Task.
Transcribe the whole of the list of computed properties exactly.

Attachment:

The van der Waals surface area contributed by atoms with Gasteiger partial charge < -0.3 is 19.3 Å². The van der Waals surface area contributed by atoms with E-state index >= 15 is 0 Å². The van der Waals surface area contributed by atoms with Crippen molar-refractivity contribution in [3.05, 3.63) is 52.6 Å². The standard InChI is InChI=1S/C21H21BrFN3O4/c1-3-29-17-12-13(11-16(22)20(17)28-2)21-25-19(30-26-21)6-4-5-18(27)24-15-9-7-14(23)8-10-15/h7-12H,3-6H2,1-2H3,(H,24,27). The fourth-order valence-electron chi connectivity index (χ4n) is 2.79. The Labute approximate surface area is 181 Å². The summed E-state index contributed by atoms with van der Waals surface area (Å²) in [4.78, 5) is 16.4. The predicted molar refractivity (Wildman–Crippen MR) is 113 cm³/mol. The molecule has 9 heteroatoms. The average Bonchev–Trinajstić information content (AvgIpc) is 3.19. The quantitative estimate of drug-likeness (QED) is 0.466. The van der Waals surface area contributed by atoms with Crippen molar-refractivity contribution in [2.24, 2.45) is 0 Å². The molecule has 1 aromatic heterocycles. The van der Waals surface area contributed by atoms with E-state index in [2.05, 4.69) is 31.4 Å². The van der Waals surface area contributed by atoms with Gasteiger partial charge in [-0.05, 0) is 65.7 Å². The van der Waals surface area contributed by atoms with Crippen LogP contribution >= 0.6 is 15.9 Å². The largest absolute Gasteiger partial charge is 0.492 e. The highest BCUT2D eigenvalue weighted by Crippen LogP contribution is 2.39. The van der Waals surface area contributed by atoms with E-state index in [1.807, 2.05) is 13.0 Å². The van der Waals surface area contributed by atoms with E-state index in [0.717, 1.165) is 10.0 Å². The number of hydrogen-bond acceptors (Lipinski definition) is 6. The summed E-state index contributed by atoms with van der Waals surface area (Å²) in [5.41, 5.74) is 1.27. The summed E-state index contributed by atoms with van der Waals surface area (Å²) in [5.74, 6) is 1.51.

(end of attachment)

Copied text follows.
The van der Waals surface area contributed by atoms with Gasteiger partial charge < -0.3 is 19.3 Å². The van der Waals surface area contributed by atoms with E-state index >= 15 is 0 Å². The van der Waals surface area contributed by atoms with Crippen molar-refractivity contribution in [3.05, 3.63) is 52.6 Å². The standard InChI is InChI=1S/C21H21BrFN3O4/c1-3-29-17-12-13(11-16(22)20(17)28-2)21-25-19(30-26-21)6-4-5-18(27)24-15-9-7-14(23)8-10-15/h7-12H,3-6H2,1-2H3,(H,24,27). The fourth-order valence-electron chi connectivity index (χ4n) is 2.79. The Labute approximate surface area is 181 Å². The summed E-state index contributed by atoms with van der Waals surface area (Å²) in [4.78, 5) is 16.4. The predicted molar refractivity (Wildman–Crippen MR) is 113 cm³/mol. The molecule has 9 heteroatoms. The average Bonchev–Trinajstić information content (AvgIpc) is 3.19. The quantitative estimate of drug-likeness (QED) is 0.466. The van der Waals surface area contributed by atoms with Crippen molar-refractivity contribution in [2.24, 2.45) is 0 Å². The molecule has 1 aromatic heterocycles. The van der Waals surface area contributed by atoms with E-state index in [2.05, 4.69) is 31.4 Å². The van der Waals surface area contributed by atoms with Gasteiger partial charge in [-0.05, 0) is 65.7 Å². The van der Waals surface area contributed by atoms with Crippen LogP contribution >= 0.6 is 15.9 Å². The largest absolute Gasteiger partial charge is 0.492 e. The highest BCUT2D eigenvalue weighted by Crippen LogP contribution is 2.39. The van der Waals surface area contributed by atoms with E-state index in [1.807, 2.05) is 13.0 Å². The van der Waals surface area contributed by atoms with E-state index in [0.717, 1.165) is 10.0 Å². The number of hydrogen-bond acceptors (Lipinski definition) is 6. The summed E-state index contributed by atoms with van der Waals surface area (Å²) in [5.41, 5.74) is 1.27. The summed E-state index contributed by atoms with van der Waals surface area (Å²) in [5.74, 6) is 1.51.